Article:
Another potential DoS attack is for the owner of an attractive AOR to retarget all calls to some victim. This attack is common to SIP and difficult to ameliorate without requiring the target of a SIP registration to authorize all stores. The overhead of that requirement would be excessive and in addition there are good use cases for retargeting to a peer without its explicit cooperation.

8.2.3. Misuse of AORs

A RELOAD overlay and enrollment service that liberally accept registrations for AORs of domain names unrelated to the overlay instance and without further justification, eventually store presence state for misused AORs. An attacker could hijack names, register a bogus presence and attract calls dedicated to a victim that resides within or outside the Overlay Instance.

A hijacking of AORs can be mitigated by restricting the name spaces admissible in the Overlay Instance, or by additional verification actions of the enrollment service. To prevent an (exclusive) routing to a bogus registration, a caller can in addition query the DNS (or other discovery services at hand) to search for an alternative presence of the callee in another overlay or a normal SIP infrastructure.

8.2.4. Privacy Issues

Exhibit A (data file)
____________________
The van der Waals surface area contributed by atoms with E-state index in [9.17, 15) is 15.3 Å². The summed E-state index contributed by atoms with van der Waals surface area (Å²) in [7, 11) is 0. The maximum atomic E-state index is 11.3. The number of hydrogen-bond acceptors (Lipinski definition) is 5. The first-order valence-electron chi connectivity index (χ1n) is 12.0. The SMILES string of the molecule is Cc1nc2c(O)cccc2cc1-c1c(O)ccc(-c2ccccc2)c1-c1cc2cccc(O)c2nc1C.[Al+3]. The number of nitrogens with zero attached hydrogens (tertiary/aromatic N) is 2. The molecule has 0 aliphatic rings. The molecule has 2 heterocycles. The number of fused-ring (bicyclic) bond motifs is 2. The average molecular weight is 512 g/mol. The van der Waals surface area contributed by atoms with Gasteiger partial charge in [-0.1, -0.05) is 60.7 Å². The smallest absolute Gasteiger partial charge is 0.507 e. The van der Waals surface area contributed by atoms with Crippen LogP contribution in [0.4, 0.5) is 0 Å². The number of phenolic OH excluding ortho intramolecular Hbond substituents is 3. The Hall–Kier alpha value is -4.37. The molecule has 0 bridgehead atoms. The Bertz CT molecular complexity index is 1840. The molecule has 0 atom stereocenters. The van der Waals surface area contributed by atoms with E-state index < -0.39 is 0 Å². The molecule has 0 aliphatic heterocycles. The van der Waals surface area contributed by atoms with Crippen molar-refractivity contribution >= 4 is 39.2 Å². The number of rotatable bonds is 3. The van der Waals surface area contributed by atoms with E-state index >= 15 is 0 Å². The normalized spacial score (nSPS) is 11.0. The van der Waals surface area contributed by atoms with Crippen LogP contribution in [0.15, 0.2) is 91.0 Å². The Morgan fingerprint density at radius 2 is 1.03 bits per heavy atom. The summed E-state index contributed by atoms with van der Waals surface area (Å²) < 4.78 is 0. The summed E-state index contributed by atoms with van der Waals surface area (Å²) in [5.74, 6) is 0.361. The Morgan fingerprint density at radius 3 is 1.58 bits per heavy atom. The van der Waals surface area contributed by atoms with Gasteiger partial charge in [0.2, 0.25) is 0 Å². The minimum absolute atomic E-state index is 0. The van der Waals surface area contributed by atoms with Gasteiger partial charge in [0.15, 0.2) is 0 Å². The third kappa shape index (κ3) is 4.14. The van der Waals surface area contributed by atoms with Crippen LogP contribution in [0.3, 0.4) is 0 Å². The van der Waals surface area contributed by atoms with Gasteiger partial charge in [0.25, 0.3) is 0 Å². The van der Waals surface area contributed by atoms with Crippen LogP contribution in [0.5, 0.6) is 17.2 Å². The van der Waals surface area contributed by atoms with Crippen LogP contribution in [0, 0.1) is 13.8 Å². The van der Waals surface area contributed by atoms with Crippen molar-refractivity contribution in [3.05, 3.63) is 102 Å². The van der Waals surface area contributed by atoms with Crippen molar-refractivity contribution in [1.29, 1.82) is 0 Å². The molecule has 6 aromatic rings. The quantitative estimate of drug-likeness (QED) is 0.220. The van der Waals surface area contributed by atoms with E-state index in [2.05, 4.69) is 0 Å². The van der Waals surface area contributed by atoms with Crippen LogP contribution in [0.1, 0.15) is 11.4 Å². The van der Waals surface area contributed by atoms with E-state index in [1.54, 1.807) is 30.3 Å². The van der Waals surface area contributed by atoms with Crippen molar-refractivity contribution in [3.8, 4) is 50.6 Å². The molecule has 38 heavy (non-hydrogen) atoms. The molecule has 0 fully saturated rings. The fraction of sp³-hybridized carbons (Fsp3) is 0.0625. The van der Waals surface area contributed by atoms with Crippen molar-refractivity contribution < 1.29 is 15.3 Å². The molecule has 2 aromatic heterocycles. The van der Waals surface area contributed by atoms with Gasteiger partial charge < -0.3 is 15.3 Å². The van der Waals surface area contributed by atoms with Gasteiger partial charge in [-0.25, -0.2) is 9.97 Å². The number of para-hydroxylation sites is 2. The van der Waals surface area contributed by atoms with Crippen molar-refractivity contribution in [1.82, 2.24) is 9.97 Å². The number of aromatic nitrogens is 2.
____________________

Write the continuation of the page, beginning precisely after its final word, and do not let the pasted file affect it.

All RELOAD SIP registration data is public. Methods of providing location and identity privacy are still being studied. Location privacy can be gained from using anonymous GRUUs.

9. IANA Considerations

9.1. Data Kind-ID

IANA shall register the following code point in the "RELOAD Data Kind-ID" Registry (cf., [I-D.ietf-p2psip-base]) to represent the SIP-REGISTRATION Kind, as described in Section 7. [NOTE TO IANA/RFC-EDITOR: Please replace RFC-AAAA with the RFC number for this specification in the following list.]

| Kind                |    Kind-ID |      RFC |
| SIP-REGISTRATION    |          1 | RFC-AAAA |

9.2. XML Name Space Registration

This document registers the following URI for the config XML namespace in the IETF XML registry defined in [RFC3688]

Registrant Contact:
N/A, the requested URI is an XML namespace

10. Acknowledgments